Strangers No More
One Korean Family's Life In Israel
by Marty Shoub

It was a surprise party. We were waiting for Joseph and Esther Kim and their daughter Gloria. The Kims are a Korean family who have been a part of our Tents of Mercy and Akko congregations for some seven years. They are headed back to the U.S. in order for Joseph to renew his green card (Esther and Gloria have U.S. citizenship) and we were gathered to send them off.

In the pregnant silence we waited as the door slowly opened and then of course, the pent up shouts of "surprise!" We all gladly expected the hugs and good natured confessions as the Kims walked in to greet us. But exuberance had to pause. Joseph Kim stood outside the entry way sobbing quietly, trying to compose himself. He was overwhelmed by the love awaiting him in the reception area. Such is the nature of this gentle man who has won the hearts of many Israelis both inside and outside the Messianic community. As the evening progressed, people continued to come forward to give tribute to this special family. The refrain from beginning to end was, "We love you. You are part of us. Please come back."

Joseph's journey to Israel started strangely enough on the DMZ line between North and South Korea. It was 1991 and Joseph was fulfilling his obligatory military service. He received a letter from a friend studying Hebrew in Jerusalem. Joseph was intrigued; his only frame of reference for Israel was stories he had read in the Bible. Here was an account of a vibrant land alive with possibility; Israel was more than the events of antiquity. Joseph's heart was moved by the plight of modern Israel and he began to pray.

Like many Koreans, following army service Joseph moved to the States in order to continue his education. In the States his new found passion for Israel continued unabated. Soon after he arrived Joseph met Esther and their courtship bloomed into marriage. Even so Joseph kept Israel close to his heart. Esther recalled, "He was always talking about Israel; I didn't understand it but I admired his passion."
Joseph and Esther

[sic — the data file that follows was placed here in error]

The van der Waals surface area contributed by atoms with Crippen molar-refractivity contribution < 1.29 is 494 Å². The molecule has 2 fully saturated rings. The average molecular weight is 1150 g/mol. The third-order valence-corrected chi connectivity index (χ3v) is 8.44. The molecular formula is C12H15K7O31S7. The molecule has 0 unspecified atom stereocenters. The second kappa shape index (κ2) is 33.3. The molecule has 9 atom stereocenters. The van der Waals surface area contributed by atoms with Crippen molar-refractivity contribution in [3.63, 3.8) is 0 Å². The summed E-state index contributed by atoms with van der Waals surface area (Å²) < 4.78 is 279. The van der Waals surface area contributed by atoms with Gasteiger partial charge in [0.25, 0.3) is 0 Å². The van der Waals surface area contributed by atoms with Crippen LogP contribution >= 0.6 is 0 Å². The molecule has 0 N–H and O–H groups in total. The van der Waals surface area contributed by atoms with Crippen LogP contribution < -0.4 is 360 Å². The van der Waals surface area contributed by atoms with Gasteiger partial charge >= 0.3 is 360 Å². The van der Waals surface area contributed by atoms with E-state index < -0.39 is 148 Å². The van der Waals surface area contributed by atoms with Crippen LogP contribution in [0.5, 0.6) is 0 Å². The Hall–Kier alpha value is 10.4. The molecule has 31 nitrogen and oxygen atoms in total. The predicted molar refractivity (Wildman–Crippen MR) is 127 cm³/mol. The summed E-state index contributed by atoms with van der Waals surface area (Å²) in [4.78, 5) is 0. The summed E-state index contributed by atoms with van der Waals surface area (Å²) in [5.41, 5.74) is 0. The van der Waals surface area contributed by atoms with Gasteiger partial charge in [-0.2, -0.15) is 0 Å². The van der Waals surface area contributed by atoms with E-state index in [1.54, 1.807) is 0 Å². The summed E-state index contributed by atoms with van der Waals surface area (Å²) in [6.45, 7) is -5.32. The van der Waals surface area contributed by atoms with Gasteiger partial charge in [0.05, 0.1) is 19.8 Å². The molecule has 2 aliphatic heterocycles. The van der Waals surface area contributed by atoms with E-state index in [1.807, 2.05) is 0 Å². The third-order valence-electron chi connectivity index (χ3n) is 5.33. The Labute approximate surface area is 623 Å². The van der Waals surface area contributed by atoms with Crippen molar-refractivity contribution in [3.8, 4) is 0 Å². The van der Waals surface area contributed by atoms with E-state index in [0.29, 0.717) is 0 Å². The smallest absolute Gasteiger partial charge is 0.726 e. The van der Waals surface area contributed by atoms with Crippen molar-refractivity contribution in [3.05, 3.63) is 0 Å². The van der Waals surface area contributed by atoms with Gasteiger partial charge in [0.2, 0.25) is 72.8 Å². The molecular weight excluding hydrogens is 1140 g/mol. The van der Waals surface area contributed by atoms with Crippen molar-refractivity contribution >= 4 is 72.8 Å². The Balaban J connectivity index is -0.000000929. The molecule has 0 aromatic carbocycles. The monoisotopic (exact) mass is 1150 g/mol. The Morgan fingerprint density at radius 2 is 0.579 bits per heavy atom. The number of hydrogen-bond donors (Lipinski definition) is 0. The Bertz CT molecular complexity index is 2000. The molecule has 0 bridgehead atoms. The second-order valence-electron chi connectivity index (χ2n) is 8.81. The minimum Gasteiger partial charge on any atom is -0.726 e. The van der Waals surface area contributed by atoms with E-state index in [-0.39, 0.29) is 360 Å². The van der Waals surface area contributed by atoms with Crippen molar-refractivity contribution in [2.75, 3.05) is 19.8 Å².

Esther eventually caught Joseph's vision and they decided to come to Israel for a three year university program. However, by this time they had a three year old daughter who posed considerable challenges. Gloria was born with serious cardio-respiratory defects and underwent two major surgeries before her first birthday. Her physical problems contributed to learning difficulties as well. How would this young girl manage in a foreign culture? Would God take care of her special needs? Esther's heart was troubled. She wanted to support her husband's passion but how could she take her daughter so far from home? Esther struggled through her feelings until she received an answer from God: "I know how your heart hurts for Gloria. My heart also hurts for my children; they too have been burdened with disabilities but I will heal My people and I will heal Gloria."

Both Esther and Joseph studied at the University of Haifa. Learning the language and culture were a big challenge but they discovered that Israel had excellent health care facilities to attend to Gloria's special needs. After three years of study Joseph and Esther went back to the States. They had gained so much but their time to leave had come.

Esther receiving a parting boquet
as Gloria looks on
The Kims received a new opportunity to return to Israel when the Korean Christian Broadcasting Service approached Joseph to be their Middle-East correspondent. They had heard of Joseph's experience in Israel and considered him an ideal candidate for the job. They wanted a correspondent who could inform their audience of one and a half million Koreans (living in the U.S.) of both the politics and spiritual realities in Israel. The Kims gladly took advantage of this opportunity to return to the land they loved.

Joseph covered political events in the nation and then sent back twice weekly audio reports that aired on KCBC radio. After five years on the job Joseph has emerged as a veteran in the press corps and a number of large news agencies have asked him to provide orientation and advice to new journalists in the field. Many politicians and Israeli leaders have been surprised to be asked a question from this Korean correspondent in Hebrew!